laymans terms
talk to regular people
don’t be exclusive
you’re elitist

and many other variations.

What i really think?

the truth of things are what they are. that is… you speak, write, paint, pant, act, dance, work, do nothing, exactly how the situation demands. to try to represent something as something it isn’t is just stupid and delusional.

don’t try to make a really fancy physics theory into a childish song. don’t make jazz into some crappy magazine article about music. things exist as they are. let the perceiver, ok, sorry, the AUDIENCE, come to it as they will, when they are ready.

not everything… in fact, most things… aren’t about selling a ticket or a download or monetizing an eyeball.

no bullshit.

Read Full Post »

The idea of progress is a flimsy concept.  Nothing in the universe comes for free.  So when some system or entity “progresses” in comes at the expense of energy somewhere.  It’s not necessarily a wholly destructive expense but it is an expense nonetheless. The way in which we commonly talk about society, civilization and the human race is in terms of progress.  We’re progressing from a barbaric or unenlightened state to a state if self reliance and control and technologically enhanced awareness.  But this progress is mostly an illusion.  It comes at a great expense to other species,the planet and even ourselves.

Some conflicting reports:

http://humanprogress.org/ (there’s progress!)

http://en.wikipedia.org/wiki/Social_progress (there’s progress!)

http://reason.com/archives/2013/10/30/human-progress-not-inevitable-uneven-and (there is a thing called progress but we’re not always on it!)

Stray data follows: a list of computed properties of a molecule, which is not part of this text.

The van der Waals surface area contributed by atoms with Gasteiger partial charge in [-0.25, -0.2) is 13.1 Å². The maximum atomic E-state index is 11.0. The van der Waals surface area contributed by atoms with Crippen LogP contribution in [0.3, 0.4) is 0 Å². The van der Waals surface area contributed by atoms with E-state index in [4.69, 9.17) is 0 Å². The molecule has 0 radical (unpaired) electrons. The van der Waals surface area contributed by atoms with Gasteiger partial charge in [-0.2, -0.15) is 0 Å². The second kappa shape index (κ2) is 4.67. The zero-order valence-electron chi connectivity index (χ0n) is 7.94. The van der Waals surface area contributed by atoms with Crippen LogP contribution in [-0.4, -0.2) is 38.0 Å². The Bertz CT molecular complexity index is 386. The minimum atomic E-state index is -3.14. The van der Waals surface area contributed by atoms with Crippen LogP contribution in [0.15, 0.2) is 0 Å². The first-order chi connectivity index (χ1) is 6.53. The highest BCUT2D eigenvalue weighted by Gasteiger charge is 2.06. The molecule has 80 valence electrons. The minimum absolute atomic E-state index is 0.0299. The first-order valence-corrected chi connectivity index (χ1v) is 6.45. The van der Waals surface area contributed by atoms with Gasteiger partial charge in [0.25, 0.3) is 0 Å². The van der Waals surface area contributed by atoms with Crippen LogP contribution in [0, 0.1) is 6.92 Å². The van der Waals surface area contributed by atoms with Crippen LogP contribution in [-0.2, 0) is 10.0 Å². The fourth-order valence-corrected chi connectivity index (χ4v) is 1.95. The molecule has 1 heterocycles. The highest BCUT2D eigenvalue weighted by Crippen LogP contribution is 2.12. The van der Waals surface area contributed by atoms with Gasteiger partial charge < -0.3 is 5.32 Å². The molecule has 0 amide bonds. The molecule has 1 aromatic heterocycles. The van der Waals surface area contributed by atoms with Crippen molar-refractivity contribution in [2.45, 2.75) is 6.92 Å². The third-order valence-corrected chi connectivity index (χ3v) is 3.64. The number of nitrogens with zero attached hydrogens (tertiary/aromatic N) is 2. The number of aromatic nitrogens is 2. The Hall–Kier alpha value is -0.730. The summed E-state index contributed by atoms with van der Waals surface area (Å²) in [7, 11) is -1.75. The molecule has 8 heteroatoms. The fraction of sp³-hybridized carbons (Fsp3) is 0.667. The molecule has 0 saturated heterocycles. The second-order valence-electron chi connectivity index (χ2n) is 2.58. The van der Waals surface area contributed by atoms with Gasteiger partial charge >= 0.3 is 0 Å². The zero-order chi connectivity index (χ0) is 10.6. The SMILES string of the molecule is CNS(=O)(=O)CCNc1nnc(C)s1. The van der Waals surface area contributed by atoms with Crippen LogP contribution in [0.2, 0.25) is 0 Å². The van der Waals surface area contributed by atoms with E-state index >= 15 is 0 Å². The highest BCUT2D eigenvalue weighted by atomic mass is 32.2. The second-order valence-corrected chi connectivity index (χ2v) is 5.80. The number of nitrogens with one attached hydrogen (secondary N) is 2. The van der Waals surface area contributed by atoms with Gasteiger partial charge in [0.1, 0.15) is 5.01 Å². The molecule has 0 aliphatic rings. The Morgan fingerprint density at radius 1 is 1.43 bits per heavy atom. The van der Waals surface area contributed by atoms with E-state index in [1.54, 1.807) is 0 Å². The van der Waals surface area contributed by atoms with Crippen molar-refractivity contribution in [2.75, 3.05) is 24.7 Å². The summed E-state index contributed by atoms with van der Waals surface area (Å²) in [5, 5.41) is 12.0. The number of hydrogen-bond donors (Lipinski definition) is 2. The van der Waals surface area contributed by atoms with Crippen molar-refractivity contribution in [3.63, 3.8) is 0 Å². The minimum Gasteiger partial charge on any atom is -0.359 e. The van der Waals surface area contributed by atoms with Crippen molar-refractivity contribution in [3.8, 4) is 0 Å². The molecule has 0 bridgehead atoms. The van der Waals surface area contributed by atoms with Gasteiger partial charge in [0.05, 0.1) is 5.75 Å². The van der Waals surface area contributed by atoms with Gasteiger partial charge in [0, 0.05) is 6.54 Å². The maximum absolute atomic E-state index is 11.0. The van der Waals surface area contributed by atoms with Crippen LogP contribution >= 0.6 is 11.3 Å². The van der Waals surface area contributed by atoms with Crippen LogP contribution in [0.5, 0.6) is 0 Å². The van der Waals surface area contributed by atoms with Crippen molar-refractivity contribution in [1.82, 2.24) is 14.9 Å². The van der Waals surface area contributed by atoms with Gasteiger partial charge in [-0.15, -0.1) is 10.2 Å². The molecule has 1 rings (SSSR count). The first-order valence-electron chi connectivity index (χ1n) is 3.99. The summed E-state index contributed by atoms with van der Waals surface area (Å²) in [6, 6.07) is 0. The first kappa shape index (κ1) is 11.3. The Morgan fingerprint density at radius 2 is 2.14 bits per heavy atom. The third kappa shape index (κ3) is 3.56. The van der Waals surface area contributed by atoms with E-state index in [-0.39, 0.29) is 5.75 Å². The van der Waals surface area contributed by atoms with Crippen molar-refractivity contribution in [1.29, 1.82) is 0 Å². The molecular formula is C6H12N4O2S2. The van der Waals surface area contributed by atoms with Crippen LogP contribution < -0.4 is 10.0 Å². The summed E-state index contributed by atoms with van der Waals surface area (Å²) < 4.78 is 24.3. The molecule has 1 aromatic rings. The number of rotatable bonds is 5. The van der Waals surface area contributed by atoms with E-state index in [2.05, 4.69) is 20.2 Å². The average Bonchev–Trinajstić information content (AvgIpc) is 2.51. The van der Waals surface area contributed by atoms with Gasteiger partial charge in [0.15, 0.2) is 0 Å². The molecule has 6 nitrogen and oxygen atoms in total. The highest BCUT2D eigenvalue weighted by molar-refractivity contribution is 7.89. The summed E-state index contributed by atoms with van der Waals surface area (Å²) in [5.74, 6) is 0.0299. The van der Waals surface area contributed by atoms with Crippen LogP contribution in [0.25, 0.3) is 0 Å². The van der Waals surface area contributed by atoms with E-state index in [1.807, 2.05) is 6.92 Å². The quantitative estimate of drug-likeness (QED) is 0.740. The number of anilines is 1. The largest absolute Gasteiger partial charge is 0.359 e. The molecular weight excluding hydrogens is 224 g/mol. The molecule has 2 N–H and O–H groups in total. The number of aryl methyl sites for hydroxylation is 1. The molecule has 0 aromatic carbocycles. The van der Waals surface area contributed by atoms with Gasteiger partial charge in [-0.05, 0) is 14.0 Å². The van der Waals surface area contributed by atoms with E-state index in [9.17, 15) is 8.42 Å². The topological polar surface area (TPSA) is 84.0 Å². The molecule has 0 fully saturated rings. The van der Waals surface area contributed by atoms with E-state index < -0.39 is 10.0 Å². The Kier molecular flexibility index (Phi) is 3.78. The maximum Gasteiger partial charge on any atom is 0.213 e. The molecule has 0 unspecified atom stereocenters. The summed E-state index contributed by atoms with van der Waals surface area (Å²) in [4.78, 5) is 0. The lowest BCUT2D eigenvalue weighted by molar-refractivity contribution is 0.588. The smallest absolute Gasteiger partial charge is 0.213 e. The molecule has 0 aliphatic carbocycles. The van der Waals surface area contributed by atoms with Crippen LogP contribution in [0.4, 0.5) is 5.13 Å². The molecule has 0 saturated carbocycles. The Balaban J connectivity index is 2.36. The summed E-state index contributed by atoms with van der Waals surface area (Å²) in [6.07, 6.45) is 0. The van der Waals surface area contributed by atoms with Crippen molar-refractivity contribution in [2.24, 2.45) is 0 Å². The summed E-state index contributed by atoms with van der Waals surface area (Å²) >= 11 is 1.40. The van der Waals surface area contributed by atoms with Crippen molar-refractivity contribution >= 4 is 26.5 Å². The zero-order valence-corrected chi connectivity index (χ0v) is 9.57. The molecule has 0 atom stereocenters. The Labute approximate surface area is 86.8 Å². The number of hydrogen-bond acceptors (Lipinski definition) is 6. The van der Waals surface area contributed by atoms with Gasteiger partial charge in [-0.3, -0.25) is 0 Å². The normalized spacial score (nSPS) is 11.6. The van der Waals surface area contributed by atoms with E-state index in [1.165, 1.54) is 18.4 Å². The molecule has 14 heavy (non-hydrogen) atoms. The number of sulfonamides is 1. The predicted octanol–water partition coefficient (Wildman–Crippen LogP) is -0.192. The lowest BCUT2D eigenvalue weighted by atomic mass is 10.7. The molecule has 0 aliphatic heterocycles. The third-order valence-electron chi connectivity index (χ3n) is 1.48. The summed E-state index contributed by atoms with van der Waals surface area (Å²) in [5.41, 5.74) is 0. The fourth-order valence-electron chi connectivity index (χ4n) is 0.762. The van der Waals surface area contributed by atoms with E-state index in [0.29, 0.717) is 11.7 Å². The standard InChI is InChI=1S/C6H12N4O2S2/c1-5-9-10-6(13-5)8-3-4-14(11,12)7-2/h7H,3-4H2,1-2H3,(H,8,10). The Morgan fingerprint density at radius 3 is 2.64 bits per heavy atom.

http://people.wku.edu/charles.smith/wallace/S445.htm (there’s progress!)

http://www.alternet.org/environment/myth-human-progress (progress is an illusion!)

http://www.vice.com/read/john-gray-interview-atheism (there is no progress!)

(Another way to think about this is that everything is competing to exist against other things that also are fighting to exist.  The better we compete the more we extract from the ecosystems.)

Certainly we’ve increased our life expectancy on the whole and reduced violence and physical suffering in the human race. We have invented computers, figured out space flight, eradicated some diseases, taught billions to read and write.  All progress right?

To what end?  Where is all this progress going?  How is this progress measured?  Does a longer life mean a better life? Does a less violent life lead somewhere differently than a more violent one?

Perhaps even more challenging is figuring out whether we have a choice in the matter.  Are we even biologically, physically capable of not trying to progress in these dimensions and exert our competitive advantages upon or environment?  If we had some definition of how best to live in some philosophic sense and it differed materially with the progressive ways we’ve chased could we actually change?  Could we choose less technology and a culture more in balance with the environment?  And no there’s no “hippie” justification needed for this thinking.  The question is is there a way of life that is more sustainable and less extracting from the world than the way we currently live?  Or is our survival inexorably tied to dominating everything we can?

To make this very clear consider the species that have become extinct at the hands of humankind’s hunting.  http://en.wikipedia.org/wiki/Lists_of_extinct_animals
Our “progress” has led in many cases directly to their complete decline.  Who are we to say whether our progress is worth it – Was worth their demise?